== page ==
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Family and Personal

A mixed collection of personal letters and keepsakes, along with early concept designs, hand sketches and cartoons. This sub-series also includes framed front covers of publications and articles of personal significance, along with drafts of publications, memoir notes and ancestry material.

Practice Administration

A small collection of Farrell and Grimshaw Partnership administrative and contractual documents, along with publicity article reprints and marketing items.

Project Files

A small collection of files relating to some of the projects undertaken by the Farrell and Grimshaw Partnership.

Royal Parks Review Group

Relating to Sir Terry Farrell's role as a member of the Royal Parks Review Group 1992-1996.

The Royal Parks cover 5000 acres of parkland and provide the setting for Kensington and Buckingham Palaces, London Zoo, and the Albert Memorial. They compromise Kensington Gardens, Hyde Park, Regents Park, St James’ Park, Richmond Park, Green Park and Bushy Park.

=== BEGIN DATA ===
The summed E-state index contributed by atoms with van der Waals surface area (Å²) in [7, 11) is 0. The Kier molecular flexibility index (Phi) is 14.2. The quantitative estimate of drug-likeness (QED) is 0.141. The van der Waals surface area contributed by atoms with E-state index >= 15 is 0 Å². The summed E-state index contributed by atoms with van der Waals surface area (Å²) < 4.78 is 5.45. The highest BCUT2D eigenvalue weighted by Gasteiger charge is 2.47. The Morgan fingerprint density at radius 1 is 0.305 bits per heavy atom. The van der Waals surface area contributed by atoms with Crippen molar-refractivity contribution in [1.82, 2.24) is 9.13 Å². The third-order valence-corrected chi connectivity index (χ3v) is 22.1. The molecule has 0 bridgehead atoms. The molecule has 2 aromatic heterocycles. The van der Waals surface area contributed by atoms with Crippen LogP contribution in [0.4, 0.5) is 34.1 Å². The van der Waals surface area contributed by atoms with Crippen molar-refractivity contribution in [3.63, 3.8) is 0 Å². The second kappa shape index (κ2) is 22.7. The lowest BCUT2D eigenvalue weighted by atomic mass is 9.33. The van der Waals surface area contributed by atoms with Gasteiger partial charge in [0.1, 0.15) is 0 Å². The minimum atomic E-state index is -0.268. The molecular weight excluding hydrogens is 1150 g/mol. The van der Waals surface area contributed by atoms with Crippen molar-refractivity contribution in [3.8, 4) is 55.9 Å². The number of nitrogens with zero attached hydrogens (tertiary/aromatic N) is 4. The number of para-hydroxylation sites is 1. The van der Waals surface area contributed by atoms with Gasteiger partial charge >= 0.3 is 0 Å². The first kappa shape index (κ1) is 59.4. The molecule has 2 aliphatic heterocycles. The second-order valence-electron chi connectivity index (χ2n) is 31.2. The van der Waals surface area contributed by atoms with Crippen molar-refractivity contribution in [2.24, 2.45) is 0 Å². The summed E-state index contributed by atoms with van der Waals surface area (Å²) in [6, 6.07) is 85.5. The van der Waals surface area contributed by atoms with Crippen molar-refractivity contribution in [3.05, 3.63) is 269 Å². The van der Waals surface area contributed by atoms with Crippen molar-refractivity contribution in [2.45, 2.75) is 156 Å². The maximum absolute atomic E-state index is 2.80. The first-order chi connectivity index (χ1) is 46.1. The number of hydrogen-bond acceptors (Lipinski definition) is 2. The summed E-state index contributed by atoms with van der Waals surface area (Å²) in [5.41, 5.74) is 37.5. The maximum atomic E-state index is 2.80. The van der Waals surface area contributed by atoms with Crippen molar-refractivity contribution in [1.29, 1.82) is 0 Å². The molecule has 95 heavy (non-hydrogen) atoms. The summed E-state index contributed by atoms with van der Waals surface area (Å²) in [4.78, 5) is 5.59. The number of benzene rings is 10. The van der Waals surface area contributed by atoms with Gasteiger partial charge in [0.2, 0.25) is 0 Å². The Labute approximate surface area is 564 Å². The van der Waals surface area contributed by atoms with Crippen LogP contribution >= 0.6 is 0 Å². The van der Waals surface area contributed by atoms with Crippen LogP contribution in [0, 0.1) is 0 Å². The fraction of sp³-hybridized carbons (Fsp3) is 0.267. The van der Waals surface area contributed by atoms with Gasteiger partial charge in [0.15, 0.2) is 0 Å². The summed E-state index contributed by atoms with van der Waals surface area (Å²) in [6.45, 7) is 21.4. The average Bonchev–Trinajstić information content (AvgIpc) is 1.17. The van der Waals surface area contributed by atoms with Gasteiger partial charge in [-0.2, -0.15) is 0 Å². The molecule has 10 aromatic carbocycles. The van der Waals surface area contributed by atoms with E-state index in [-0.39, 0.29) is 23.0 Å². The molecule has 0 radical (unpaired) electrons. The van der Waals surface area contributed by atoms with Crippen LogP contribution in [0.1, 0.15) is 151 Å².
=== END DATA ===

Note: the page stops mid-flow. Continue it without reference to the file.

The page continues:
In 1992 Sir Terry Farrell joined the Royal Parks Review Group, a group set up in with the remit of producing a fundamental change and improvement in the Royal Parks and how they were run, aiming for excellence in the way they were kept, quality in what the parks offered, and better management and value for money. Sir Terry Farrell’s particular remit was to look at the large-scale design of landscape and buildings together, and his conclusions were published in 1996.

A core finding was that in the transition from private royal space to public space, the Royal Parks had suffered an identity crisis which benefited neither the Royal family nor the public. He proposed that whilst the royal family did not enjoy them as they used to do, neither did the populace experience them in their full splendour either. His recommendations addressed the way that the public were often funnelled through side entrances and diverted away from original grand entrances and grand routes. He argued that there was poor access in general from the surrounding roads, and a dominance of cars over pedestrian access. Finally, the clumsy dividing of public and private space resulted in the blocking of original vistas and schemes thereby diminishing the splendour of the original design.

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